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How to avoid embarrassing mistakes when using E-Mail

More than twenty years after the internet has become available to the public, electronic mail is an integral part of daily office communication. Still, often even important emails sent to business partners are less than perfect in their composition. Spelling mistakes aside, there are a number of common problems in style which we will take a look at.

Overall, the style of writing in emails should not differ all that much from “previous” official means of communication like fax or letters. However, it has been proven that each medium does have slightly different requirements. A printed letter will always be more formal than an email.

1.  Keep your emails short

If you have a lot of information to convey, consider writing a classic letter in a text editor and attaching it. In the email itself you can then – courteously – point to the attachment.

2.  Check your spelling and grammar

If you prepare your emails offline in a text editor, you’ll usually have some kind of spell check to help you. Alternatively, ask another member of the team read over it, if it’s an important message. Otherwise, the recipient might infer that the message was written in a hurry and without real interest. In a business setting, that impression can be fatal.

3. Don’t take too long with your answer

Speed, after the saving from no longer needing paper or stamps, is one of the big advantages of electronic mail. In Europe the 12-hour rule has become standard on weekdays. It means that some answer is usually expected within half a day. Should that not be possible, for example because more information has to be gathered or prepared first, it is best to at least send a short note asking for patience. Automated responses, however, are generally frowned upon. It is best to only use them temporarily if really no one is checking the mailbox for a few days.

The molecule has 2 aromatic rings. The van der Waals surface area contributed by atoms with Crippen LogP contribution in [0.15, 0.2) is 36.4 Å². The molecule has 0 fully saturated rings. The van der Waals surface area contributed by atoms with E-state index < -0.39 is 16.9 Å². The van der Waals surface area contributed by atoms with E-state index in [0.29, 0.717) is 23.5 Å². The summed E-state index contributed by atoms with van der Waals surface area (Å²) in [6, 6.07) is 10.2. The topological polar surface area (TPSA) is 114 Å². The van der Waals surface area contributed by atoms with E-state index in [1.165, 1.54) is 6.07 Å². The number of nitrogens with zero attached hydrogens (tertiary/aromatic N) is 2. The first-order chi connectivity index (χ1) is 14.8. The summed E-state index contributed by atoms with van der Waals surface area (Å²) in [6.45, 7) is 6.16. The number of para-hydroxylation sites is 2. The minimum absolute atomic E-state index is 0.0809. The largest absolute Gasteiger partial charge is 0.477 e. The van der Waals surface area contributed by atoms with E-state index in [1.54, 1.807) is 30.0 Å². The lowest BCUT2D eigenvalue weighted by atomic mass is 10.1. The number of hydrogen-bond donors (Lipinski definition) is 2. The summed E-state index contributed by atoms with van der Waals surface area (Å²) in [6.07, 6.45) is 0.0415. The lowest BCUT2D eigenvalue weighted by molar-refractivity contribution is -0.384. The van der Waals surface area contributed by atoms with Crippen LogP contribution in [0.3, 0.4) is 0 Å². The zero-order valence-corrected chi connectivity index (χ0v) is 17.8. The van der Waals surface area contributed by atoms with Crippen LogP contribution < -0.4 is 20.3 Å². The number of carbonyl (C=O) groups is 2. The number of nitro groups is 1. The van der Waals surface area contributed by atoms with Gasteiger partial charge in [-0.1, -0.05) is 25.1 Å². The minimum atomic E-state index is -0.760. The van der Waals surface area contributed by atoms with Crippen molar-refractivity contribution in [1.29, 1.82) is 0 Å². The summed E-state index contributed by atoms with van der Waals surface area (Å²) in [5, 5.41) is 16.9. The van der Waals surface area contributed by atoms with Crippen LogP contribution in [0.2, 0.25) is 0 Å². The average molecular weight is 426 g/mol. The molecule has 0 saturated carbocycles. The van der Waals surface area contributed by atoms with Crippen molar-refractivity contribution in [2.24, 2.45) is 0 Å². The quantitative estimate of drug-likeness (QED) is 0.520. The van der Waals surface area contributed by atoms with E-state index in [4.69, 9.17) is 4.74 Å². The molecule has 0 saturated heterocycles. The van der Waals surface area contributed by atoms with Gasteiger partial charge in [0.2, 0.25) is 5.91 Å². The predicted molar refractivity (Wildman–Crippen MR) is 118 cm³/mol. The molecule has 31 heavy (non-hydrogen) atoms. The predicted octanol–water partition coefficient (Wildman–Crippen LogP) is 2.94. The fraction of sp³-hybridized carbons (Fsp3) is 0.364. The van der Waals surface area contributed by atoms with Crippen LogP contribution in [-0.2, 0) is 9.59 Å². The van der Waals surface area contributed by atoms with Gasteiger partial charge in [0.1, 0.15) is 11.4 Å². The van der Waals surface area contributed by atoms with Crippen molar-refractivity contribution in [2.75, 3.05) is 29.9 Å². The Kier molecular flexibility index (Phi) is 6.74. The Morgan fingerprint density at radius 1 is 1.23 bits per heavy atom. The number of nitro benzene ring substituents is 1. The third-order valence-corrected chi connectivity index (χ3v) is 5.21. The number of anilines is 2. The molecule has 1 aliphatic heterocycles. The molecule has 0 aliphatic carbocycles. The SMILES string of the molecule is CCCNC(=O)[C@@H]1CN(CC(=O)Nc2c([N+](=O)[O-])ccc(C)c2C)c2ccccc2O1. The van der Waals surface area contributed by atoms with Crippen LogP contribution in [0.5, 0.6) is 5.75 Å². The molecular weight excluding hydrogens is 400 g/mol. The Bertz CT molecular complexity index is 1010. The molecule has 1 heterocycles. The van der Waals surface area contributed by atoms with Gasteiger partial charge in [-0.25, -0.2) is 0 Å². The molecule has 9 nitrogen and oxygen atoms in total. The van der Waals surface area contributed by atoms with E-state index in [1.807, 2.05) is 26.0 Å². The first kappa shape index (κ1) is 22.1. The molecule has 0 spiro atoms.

4. Use carbon copy sparingly

Some users, fearing they might be leaving someone out of the loop, or out of convenience, make very liberate use of the carbon copy function when sending emails. The function, along with its brother bcc, offers the advantage to inform other team members and maybe the boss in one go. However, if one message turns into a conversation and the users keep hitting the “reply to all” button, the flood of emails quickly becomes confusing, and will waste valuable time for those not directly involved in the matter discussed. And if large files are attached on top of that, some mailboxes can easily reach the limits of their capacity.

5. Use the correct greeting

Always include a proper greeting and signature. The latter can often be added automatically by the mail program. And don’t forget to use paragraphs to make the text easy to read.

6. Adhere to the law

In Germany certain information about the company like its legal form, registration office, CEO, is mandatory. Usually that information is added in a signature. Companies should set guidelines and make sure the staff is up to date.

7. Never answer spam emails – delete them immediately

Lately, spammer have adopted a new trick to verify email addresses: They add an opt-out link to their messages, like they are required in company newsletters. However, if you click on those links, you only tell the spammers that your email address is indeed being used, hence inviting even more spam.

8. The subject field should be the content of your message in a nutshell

In the field of business communications (or any communication in general for that matter) you will inevitably compete with numerous other senders for the recipient’s time and attention. If you desire your message to be read and answered in a timely fashion, make your subject line, short and to the point, and above all telling! Only add hints like “urgent!” if it really is that urgent. In that case, though, it might be best to simply pick up the phone. Email is not a live-chat.

9. Reduce the clutter

It is possible to include pictures, emoticons and the like to „pretty up“ emails. In a private setting it might be funny to spruce up a in invitation for a new year’s dinner with pictures of fireworks, but in a business setting such things are definitely not appropriate, even for emails sent only within your organization. Also, in many company networks, such images in emails are blocked by the mail sever to begin with, for security reasons. Hence even company logos and image elements in signatures often are not viewable.

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